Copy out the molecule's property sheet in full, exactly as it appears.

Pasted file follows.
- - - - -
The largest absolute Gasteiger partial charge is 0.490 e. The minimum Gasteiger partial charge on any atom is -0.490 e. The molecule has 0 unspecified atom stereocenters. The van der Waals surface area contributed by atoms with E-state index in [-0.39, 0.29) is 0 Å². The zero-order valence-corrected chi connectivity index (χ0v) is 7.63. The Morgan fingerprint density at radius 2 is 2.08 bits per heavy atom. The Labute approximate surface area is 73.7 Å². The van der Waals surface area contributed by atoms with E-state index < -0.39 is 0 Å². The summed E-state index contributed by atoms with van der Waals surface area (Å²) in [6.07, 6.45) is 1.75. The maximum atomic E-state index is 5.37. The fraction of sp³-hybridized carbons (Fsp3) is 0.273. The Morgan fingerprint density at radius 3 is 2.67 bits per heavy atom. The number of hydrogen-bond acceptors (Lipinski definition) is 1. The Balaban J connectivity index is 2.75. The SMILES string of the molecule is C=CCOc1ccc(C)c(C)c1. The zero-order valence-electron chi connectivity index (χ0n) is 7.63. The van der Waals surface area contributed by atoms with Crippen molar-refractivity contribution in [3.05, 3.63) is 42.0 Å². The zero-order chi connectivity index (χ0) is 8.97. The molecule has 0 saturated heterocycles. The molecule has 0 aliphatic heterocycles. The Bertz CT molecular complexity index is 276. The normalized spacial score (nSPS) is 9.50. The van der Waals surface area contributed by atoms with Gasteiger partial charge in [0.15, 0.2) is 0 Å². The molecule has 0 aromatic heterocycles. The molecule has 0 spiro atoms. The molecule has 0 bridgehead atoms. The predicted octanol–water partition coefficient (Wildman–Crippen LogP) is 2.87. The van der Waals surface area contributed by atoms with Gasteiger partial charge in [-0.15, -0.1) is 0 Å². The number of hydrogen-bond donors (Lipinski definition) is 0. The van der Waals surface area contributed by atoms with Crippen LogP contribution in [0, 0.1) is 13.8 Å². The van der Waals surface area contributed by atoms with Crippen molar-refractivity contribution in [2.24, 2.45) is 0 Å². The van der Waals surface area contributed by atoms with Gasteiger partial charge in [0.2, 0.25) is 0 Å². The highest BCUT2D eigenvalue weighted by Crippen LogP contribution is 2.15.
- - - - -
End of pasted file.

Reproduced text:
The largest absolute Gasteiger partial charge is 0.490 e. The minimum Gasteiger partial charge on any atom is -0.490 e. The molecule has 0 unspecified atom stereocenters. The van der Waals surface area contributed by atoms with E-state index in [-0.39, 0.29) is 0 Å². The zero-order valence-corrected chi connectivity index (χ0v) is 7.63. The Morgan fingerprint density at radius 2 is 2.08 bits per heavy atom. The Labute approximate surface area is 73.7 Å². The van der Waals surface area contributed by atoms with E-state index < -0.39 is 0 Å². The summed E-state index contributed by atoms with van der Waals surface area (Å²) in [6.07, 6.45) is 1.75. The maximum atomic E-state index is 5.37. The fraction of sp³-hybridized carbons (Fsp3) is 0.273. The Morgan fingerprint density at radius 3 is 2.67 bits per heavy atom. The number of hydrogen-bond acceptors (Lipinski definition) is 1. The Balaban J connectivity index is 2.75. The SMILES string of the molecule is C=CCOc1ccc(C)c(C)c1. The zero-order valence-electron chi connectivity index (χ0n) is 7.63. The van der Waals surface area contributed by atoms with Crippen molar-refractivity contribution in [3.05, 3.63) is 42.0 Å². The zero-order chi connectivity index (χ0) is 8.97. The molecule has 0 saturated heterocycles. The molecule has 0 aliphatic heterocycles. The Bertz CT molecular complexity index is 276. The normalized spacial score (nSPS) is 9.50. The van der Waals surface area contributed by atoms with Gasteiger partial charge in [0.15, 0.2) is 0 Å². The molecule has 0 aromatic heterocycles. The molecule has 0 spiro atoms. The molecule has 0 bridgehead atoms. The predicted octanol–water partition coefficient (Wildman–Crippen LogP) is 2.87. The van der Waals surface area contributed by atoms with Gasteiger partial charge in [-0.15, -0.1) is 0 Å². The number of hydrogen-bond donors (Lipinski definition) is 0. The van der Waals surface area contributed by atoms with Crippen LogP contribution in [0, 0.1) is 13.8 Å². The van der Waals surface area contributed by atoms with Crippen molar-refractivity contribution in [2.24, 2.45) is 0 Å². The van der Waals surface area contributed by atoms with Gasteiger partial charge in [0.2, 0.25) is 0 Å². The highest BCUT2D eigenvalue weighted by Crippen LogP contribution is 2.15.